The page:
The Su-57 project took a budget of approximately 10 billion US dollars, but even though Russia has not yet succeeded in putting Su-57 aircraft into assembly-line production, particularly due to the impact of sanctions. One such fighter aircraft currently comes at a price ranging between USD 35 million and 54 million. And Russia has no more than 12 of them.

"There are few of them in the Russian Federation; this is an extremely limited series, production is quite problematic: on average, about two such aircraft are manufactured every year. It is too expensive," says Oleksandr Kovalenko.

Indeed, much can be talked about why the Su-57 is not a fifth-generation fighter, but in this case the technical, technological and financial aspects are not that important as the reputational aspect.

"It's a shame. The Russians are in the state of panic and hysteria over this defeat," the military observer went on to note.

The very fact that this aircraft was damaged while on Russian soil and no one was able to protect it is highly remarkable. This has caused a bombshell effect comparable to the recent downing of Russia’s A-50 radar surveillance aircraft or Tu-22M3 bombers.

"This is the very instant that a “without-an-analogue" airplane was destroyed. This is an example of how effectively aircraft can be destroyed while on ground. This can be done not only with drones, but, potentially, with ATACMS missiles as well," Mr. Kovalenko believes.

Israel Defense Forces officer and military analyst, Yigal Levin believes that the Su-57 is a very significant target. "Ukraine has been able to destroy this fighter - the beauty and pride of the Russian Aerospace Force - using three relatively inexpensive attack drones."

The expert views: attacks on "golden" targets such as the Su-57 is the most appropriate strategy: "If people are numerous in the Russian Federation, and the Kremlin is not going to save this human resource, then there are serious gaps in the financial and equipment base, and Ukraine must seek to make sure Moscow sinks deeper and deeper still into this gap."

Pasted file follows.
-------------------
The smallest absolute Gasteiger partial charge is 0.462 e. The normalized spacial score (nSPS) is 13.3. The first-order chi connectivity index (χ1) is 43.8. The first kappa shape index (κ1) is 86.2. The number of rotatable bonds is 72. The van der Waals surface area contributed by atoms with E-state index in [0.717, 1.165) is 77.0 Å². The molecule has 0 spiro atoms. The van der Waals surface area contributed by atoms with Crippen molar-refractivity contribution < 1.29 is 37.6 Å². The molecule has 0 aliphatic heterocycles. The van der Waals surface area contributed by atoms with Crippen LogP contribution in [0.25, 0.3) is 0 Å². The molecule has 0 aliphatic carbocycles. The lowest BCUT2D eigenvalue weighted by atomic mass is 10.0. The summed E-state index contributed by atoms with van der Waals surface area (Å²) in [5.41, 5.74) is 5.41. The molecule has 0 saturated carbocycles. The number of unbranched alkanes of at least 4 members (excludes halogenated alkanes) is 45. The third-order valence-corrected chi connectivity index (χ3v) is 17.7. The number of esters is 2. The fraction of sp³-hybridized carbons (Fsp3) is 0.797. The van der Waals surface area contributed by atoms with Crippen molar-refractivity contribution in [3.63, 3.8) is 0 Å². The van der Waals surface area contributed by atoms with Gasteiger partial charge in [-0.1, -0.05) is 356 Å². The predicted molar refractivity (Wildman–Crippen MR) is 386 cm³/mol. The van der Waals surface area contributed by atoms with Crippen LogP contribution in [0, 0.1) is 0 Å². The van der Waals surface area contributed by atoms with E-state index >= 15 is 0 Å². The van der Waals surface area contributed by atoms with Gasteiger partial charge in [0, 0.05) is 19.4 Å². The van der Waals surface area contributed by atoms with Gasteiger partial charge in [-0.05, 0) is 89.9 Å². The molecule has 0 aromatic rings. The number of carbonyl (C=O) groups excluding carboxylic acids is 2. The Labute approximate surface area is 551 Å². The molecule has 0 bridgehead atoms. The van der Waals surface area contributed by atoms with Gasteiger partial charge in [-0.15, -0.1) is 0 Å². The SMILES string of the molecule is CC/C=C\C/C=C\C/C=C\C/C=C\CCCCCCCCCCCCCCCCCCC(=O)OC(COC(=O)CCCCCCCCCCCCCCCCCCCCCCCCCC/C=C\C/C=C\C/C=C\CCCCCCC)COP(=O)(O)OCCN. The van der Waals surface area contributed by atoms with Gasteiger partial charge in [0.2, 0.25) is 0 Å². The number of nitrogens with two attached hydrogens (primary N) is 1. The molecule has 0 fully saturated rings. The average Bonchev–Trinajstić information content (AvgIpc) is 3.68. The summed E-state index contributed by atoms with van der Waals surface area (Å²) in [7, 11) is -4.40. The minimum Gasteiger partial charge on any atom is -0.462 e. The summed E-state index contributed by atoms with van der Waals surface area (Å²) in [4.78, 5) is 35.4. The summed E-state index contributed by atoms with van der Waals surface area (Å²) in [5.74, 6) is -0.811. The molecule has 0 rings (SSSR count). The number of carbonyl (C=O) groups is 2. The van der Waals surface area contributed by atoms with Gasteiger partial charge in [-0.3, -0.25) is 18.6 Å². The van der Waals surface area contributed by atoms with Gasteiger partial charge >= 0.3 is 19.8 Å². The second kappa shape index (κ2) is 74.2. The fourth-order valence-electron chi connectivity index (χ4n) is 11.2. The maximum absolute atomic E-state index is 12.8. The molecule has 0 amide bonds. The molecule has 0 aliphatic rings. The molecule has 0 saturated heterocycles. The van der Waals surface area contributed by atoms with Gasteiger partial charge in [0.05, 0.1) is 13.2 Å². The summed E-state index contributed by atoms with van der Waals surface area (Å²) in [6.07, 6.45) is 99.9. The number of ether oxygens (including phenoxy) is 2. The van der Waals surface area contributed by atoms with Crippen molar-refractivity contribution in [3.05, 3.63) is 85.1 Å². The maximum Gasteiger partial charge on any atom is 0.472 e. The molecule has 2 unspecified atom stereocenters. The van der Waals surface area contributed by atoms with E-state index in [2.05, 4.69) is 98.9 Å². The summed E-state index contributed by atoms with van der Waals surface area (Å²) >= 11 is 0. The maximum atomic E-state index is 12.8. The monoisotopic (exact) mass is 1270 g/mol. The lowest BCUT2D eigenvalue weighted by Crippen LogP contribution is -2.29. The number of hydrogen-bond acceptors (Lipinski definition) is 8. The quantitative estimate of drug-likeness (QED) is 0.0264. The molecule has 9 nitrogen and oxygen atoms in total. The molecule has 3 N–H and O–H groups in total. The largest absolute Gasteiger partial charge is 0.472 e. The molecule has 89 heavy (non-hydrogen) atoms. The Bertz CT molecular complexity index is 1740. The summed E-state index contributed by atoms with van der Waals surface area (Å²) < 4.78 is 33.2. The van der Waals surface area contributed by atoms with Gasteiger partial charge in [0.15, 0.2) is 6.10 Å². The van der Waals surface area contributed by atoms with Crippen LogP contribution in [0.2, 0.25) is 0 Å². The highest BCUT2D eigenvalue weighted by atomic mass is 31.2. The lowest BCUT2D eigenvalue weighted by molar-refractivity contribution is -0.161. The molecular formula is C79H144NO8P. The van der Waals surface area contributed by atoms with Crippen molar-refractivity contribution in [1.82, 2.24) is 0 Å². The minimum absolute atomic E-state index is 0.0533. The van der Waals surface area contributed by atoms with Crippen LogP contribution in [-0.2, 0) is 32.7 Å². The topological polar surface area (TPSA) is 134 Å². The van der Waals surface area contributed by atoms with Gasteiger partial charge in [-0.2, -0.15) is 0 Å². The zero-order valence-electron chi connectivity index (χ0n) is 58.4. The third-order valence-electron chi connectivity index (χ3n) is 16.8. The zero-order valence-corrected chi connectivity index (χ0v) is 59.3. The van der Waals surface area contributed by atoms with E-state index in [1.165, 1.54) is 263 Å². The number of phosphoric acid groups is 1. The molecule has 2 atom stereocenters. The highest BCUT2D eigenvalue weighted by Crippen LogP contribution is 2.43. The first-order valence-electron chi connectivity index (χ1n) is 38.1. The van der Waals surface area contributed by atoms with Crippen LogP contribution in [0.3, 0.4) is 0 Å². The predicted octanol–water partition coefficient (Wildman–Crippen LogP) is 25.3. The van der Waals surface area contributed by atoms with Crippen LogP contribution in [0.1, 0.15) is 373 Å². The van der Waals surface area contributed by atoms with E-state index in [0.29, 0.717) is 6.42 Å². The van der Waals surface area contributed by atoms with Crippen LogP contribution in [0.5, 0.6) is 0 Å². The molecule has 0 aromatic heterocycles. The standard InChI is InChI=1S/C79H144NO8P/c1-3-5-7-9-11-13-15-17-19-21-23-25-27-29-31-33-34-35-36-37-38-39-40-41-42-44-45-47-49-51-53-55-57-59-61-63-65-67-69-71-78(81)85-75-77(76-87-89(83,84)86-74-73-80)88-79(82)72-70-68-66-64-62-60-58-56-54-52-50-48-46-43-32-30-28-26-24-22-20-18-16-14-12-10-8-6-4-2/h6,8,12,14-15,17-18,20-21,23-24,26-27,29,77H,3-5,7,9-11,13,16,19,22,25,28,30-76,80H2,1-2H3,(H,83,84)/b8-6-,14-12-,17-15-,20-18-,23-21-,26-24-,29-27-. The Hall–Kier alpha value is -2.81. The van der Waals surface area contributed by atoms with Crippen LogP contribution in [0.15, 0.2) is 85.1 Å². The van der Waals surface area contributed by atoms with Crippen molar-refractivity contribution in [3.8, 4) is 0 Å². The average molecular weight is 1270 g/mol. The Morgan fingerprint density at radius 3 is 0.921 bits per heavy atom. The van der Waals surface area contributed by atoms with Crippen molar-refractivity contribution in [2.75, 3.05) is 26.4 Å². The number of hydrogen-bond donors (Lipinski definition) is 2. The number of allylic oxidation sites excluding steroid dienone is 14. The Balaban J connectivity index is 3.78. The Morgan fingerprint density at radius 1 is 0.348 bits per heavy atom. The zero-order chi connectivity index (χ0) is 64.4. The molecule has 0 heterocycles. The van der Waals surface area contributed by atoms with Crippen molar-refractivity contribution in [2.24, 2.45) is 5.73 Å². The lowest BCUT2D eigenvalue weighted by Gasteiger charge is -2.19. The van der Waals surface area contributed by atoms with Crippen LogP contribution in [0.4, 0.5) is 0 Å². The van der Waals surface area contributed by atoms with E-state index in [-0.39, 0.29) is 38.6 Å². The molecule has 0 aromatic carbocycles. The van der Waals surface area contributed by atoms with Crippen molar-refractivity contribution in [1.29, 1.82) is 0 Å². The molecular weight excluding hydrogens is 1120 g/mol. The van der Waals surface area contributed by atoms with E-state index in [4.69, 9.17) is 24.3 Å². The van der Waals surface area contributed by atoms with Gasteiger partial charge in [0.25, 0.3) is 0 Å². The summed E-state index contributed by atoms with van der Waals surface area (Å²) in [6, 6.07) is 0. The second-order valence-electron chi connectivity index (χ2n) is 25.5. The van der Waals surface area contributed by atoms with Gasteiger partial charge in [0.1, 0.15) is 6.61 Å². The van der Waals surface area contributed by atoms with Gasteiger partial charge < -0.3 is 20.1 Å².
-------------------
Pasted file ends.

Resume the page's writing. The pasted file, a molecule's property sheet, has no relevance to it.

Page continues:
It's a shame. The Russians are in the state of panic and hysteria over this defeat
It's a shame. The Russians are in the state of panic and hysteria over this defeat

Dmytro Zhmailo, co-founder and executive director of the Ukrainian Center for Security and Cooperation think tank believes that the Su-57 was most likely not just damaged, but damaged beyond repair.

This operation by the Main Intelligence Directorate (HUR) was enabled thanks to a systematic strategy aimed to disable Russian air defenses.

"Now we can strike areas along the Russian border, thus clearing the way for strikes deeper into the Russian Federation. For the Russians, their territory was a strategic advantage previously and they were not particularly worried about protecting their facilities. Now, given that some of our drones can reach distances in excess of 3,000 kilometers, the vast territory is turning into Russia’s very serious disadvantage. The Russians purposed to get our defense lines stretched out, but we are trying to do the same to them. Now they are thinking about which potential targets they should cover, what will come under attack next:  an airbase, oil refinery or military base," Mr. Zhmailo said.


• Missile cruiser "Moskva”

On April 13, 2022, the Russian Black Sea Fleet’s flagship missile cruiser "Moskva” was sunk by two Ukrainian Neptune anti-ship missiles. According to Forbes, this was the most expensive one-time military loss for Russia in all of its war in Ukraine: the lost cruiser was worth approximately USD 750 million. There probably were up to 500 crew and passengers on board. Russia has never revealed the exact number of casualties, other than to say that just 17 people had died, allegedly in aftermath of "munition detonation" and resulting "fire", “with subsequent sinking due to a storm".

The cruiser Moskva is the first warship in this class to have been sunk in a battle environment since May 1982 when the Argentine cruiser General Belgrano was drowned by the British submarine HMS Conqueror during the Falklands War.

For Russia’s Navy, the sinking of the cruiser Moskva was the greatest combat loss since 1941, when the battleship "Marat" was seriously damaged and partially sunk in the aftermath of German bombardment.

Kinzhal. Defeating the “undefeatable”

Until May 4, 2023, the Ukrainian military didn’t have the capabilities to counter Russia’s Kh-47M2 "Kinzhal" ballistic missiles, which Putin refers to as "hypersonic". This day had gone down into the history of warfare when the first ever Russian Kinzhal missile was shot down over Kyiv with a U.S. Patriot air defense missile (countering ballistic missiles was previously considered only a hypothetical capability of this air defense system).